goodagathos – of good constitution or nature; good, pleasant, agreeable, joyful, happy; excellent, distinguished; upright, honourable

:15 no one renders evil for evil


Getting Even

There’s an old bumper sticker that read, “Don’t get mad, get even”
There’s something in our nature that likes that idea.
I think it really comes out in me when I’m on the road.

The other day I had been on the freeway for a couple of hours, and I just wanted to get home.  But sure enough a couple of idiots would cut me off in a lane, or do some other kind of stupid thing.

At times like that I wish I had ordered the missile accessory on my car so I could just push a button and blow the guy up.

Video:  Car Destroyed by missile


There was a story about a truck driver who dropped in at an all-night restaurant in Broken Bow, Nebraska. The waitress had just served him when three swaggering, leather-jacketed motorcyclists—of the Hell’s Angels type—entered and rushed up to him, apparently spoiling for a fight.  One grabbed the hamburger off his plate; another took a handful of his French fries; and the third picked up his coffee and began to drink it.  The trucker did not respond as one might expect.  Instead, he calmly rose, picked up his check, walked to the front of the room, put the check and his money on the cash register, and went out the door. The waitress followed him to put the money in the till and stood watching out the door as the big truck drove away into the night.  When she returned, one of the bikers said to her, “Well, he’s not much of a man, is he?”  She replied, “I can’t answer as to that, but he’s not much of a truck driver.  He just ran over three motorcycles out in the parking lot.”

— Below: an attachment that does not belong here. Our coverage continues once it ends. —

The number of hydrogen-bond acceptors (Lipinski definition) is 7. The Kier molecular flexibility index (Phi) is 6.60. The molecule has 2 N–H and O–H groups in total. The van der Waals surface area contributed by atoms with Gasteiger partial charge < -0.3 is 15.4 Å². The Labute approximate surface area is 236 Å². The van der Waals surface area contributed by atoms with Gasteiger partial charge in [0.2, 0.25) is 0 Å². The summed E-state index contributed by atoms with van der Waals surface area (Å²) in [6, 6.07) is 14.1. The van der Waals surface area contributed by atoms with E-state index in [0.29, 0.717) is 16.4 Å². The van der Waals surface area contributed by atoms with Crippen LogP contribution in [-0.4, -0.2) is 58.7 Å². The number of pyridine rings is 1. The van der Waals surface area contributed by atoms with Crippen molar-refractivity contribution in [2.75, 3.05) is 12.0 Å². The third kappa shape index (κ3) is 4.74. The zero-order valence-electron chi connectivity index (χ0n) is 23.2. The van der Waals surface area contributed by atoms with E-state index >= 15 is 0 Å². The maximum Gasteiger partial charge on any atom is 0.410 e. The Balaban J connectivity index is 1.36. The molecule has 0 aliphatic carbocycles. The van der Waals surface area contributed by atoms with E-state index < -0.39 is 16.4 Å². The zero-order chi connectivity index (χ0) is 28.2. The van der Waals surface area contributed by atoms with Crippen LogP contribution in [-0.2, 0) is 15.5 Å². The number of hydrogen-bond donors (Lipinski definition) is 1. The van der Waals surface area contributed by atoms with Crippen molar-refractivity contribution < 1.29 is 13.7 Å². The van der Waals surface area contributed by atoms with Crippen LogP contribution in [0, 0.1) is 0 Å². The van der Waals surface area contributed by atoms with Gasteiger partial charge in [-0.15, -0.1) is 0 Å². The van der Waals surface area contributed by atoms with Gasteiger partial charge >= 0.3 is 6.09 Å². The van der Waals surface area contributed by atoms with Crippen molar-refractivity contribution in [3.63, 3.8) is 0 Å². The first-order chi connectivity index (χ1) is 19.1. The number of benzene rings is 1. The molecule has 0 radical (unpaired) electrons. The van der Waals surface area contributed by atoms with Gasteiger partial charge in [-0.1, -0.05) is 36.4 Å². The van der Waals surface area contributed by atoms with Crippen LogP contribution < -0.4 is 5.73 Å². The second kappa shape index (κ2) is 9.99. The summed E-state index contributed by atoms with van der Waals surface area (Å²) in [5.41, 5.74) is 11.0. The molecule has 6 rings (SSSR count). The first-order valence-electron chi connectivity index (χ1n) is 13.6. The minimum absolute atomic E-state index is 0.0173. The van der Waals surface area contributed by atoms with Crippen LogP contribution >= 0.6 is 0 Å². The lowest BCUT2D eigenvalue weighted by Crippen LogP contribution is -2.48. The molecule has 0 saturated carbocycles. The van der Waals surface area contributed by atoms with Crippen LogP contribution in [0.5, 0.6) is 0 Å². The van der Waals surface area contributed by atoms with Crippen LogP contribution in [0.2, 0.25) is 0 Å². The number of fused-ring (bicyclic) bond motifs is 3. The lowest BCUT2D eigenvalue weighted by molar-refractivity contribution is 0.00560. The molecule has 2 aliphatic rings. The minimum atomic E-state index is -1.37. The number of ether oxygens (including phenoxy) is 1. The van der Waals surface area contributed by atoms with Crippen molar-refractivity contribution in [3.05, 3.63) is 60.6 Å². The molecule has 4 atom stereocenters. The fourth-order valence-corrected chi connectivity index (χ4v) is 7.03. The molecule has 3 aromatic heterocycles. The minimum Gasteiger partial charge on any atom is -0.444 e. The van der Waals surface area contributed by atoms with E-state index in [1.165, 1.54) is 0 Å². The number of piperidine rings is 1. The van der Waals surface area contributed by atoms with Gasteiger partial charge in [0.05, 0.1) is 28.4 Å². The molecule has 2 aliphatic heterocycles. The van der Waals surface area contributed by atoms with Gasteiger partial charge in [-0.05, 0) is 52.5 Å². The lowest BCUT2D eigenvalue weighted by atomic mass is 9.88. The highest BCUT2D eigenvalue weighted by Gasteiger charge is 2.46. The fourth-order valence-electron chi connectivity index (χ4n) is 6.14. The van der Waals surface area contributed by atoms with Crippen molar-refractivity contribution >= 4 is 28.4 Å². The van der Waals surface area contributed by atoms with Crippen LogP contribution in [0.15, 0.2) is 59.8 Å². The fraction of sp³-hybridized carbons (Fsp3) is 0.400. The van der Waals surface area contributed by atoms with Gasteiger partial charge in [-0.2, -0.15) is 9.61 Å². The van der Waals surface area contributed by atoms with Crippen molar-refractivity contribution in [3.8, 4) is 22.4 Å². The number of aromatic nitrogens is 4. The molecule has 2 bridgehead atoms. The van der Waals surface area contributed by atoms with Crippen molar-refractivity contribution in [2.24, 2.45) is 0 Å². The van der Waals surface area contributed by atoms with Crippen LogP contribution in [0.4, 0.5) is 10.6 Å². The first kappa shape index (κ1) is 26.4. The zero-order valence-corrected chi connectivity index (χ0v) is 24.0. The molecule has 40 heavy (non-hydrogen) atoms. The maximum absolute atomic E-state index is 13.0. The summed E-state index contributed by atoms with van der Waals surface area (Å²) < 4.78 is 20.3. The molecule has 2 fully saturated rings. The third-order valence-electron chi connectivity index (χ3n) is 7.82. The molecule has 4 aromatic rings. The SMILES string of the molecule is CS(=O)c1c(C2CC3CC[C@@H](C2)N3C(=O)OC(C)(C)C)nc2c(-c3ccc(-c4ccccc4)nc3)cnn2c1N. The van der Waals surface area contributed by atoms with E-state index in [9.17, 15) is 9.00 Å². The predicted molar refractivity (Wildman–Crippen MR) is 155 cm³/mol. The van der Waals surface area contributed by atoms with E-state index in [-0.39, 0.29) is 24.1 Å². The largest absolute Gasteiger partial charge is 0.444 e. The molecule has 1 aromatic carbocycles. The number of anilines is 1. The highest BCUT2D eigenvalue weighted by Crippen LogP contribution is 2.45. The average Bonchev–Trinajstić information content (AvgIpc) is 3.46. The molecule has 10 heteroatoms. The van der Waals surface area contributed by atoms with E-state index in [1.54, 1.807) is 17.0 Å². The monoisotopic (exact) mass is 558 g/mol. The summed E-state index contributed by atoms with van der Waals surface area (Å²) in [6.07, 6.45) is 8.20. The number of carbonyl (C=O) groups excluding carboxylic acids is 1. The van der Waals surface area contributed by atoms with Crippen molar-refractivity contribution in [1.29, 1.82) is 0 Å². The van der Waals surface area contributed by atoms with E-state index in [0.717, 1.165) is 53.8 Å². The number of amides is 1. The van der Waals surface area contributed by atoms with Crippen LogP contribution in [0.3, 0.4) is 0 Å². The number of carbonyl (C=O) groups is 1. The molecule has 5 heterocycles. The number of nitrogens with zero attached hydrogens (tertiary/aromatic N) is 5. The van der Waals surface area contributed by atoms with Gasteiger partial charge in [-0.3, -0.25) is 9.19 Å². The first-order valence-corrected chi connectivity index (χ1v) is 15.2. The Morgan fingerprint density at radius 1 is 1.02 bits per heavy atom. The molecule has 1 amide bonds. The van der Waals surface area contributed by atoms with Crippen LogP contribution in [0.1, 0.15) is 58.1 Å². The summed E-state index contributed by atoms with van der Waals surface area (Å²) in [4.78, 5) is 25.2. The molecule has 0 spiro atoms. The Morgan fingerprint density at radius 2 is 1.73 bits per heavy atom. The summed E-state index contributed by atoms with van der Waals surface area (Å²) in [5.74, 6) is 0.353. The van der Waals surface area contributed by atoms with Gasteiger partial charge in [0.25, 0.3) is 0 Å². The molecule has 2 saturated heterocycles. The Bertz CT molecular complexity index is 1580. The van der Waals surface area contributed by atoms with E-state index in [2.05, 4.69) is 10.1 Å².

Paul wrote to the Romans:
(Romans 12:17–21 NKJV) —17 Repay no one evil for evil. Have regard for good things in the sight of all men. 18 If it is possible, as much as depends on you, live peaceably with all men. 19 Beloved, do not avenge yourselves, but rather give place to wrath; for it is written, “Vengeance is Mine, I will repay,” says the Lord. 20 Therefore “If your enemy is hungry, feed him; If he is thirsty, give him a drink; For in so doing you will heap coals of fire on his head.” 21 Do not be overcome by evil, but overcome evil with good.